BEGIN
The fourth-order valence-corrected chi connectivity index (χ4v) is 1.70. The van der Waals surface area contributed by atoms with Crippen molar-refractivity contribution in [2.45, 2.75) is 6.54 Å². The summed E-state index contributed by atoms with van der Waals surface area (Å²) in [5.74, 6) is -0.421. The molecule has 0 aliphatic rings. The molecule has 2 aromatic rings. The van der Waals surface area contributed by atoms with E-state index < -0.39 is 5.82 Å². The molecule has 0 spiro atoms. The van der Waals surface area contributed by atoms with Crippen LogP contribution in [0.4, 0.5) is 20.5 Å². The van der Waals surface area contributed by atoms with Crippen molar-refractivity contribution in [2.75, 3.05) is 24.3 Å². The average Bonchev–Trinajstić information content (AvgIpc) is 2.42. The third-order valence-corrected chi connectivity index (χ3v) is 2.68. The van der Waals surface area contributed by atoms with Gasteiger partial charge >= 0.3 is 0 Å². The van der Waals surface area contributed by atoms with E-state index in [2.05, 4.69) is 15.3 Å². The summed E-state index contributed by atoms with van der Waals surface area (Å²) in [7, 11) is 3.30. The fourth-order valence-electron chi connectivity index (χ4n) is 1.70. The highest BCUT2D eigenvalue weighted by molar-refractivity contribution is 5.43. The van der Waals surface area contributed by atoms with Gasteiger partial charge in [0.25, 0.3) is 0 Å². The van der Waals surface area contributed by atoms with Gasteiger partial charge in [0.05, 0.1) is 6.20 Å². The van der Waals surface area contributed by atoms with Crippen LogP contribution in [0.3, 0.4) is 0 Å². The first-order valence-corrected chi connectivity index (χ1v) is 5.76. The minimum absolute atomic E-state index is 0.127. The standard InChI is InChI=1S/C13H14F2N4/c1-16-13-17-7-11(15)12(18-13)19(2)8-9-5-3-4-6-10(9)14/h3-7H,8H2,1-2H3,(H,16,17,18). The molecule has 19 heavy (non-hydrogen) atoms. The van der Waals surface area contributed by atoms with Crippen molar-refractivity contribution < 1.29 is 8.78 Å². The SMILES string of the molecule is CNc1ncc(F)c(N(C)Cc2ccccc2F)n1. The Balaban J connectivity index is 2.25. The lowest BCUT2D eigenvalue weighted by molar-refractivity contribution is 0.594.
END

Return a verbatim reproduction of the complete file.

The fourth-order valence-corrected chi connectivity index (χ4v) is 1.70. The van der Waals surface area contributed by atoms with Crippen molar-refractivity contribution in [2.45, 2.75) is 6.54 Å². The summed E-state index contributed by atoms with van der Waals surface area (Å²) in [5.74, 6) is -0.421. The molecule has 0 aliphatic rings. The molecule has 2 aromatic rings. The van der Waals surface area contributed by atoms with E-state index < -0.39 is 5.82 Å². The molecule has 0 spiro atoms. The van der Waals surface area contributed by atoms with Crippen LogP contribution in [0.4, 0.5) is 20.5 Å². The van der Waals surface area contributed by atoms with Crippen molar-refractivity contribution in [2.75, 3.05) is 24.3 Å². The average Bonchev–Trinajstić information content (AvgIpc) is 2.42. The third-order valence-corrected chi connectivity index (χ3v) is 2.68. The van der Waals surface area contributed by atoms with Gasteiger partial charge >= 0.3 is 0 Å². The van der Waals surface area contributed by atoms with E-state index in [2.05, 4.69) is 15.3 Å². The summed E-state index contributed by atoms with van der Waals surface area (Å²) in [7, 11) is 3.30. The fourth-order valence-electron chi connectivity index (χ4n) is 1.70. The highest BCUT2D eigenvalue weighted by molar-refractivity contribution is 5.43. The van der Waals surface area contributed by atoms with Gasteiger partial charge in [0.25, 0.3) is 0 Å². The van der Waals surface area contributed by atoms with Gasteiger partial charge in [0.05, 0.1) is 6.20 Å². The van der Waals surface area contributed by atoms with Crippen LogP contribution in [0.3, 0.4) is 0 Å². The first-order valence-corrected chi connectivity index (χ1v) is 5.76. The minimum absolute atomic E-state index is 0.127. The standard InChI is InChI=1S/C13H14F2N4/c1-16-13-17-7-11(15)12(18-13)19(2)8-9-5-3-4-6-10(9)14/h3-7H,8H2,1-2H3,(H,16,17,18). The molecule has 19 heavy (non-hydrogen) atoms. The van der Waals surface area contributed by atoms with Crippen molar-refractivity contribution < 1.29 is 8.78 Å². The SMILES string of the molecule is CNc1ncc(F)c(N(C)Cc2ccccc2F)n1. The Balaban J connectivity index is 2.25. The lowest BCUT2D eigenvalue weighted by molar-refractivity contribution is 0.594.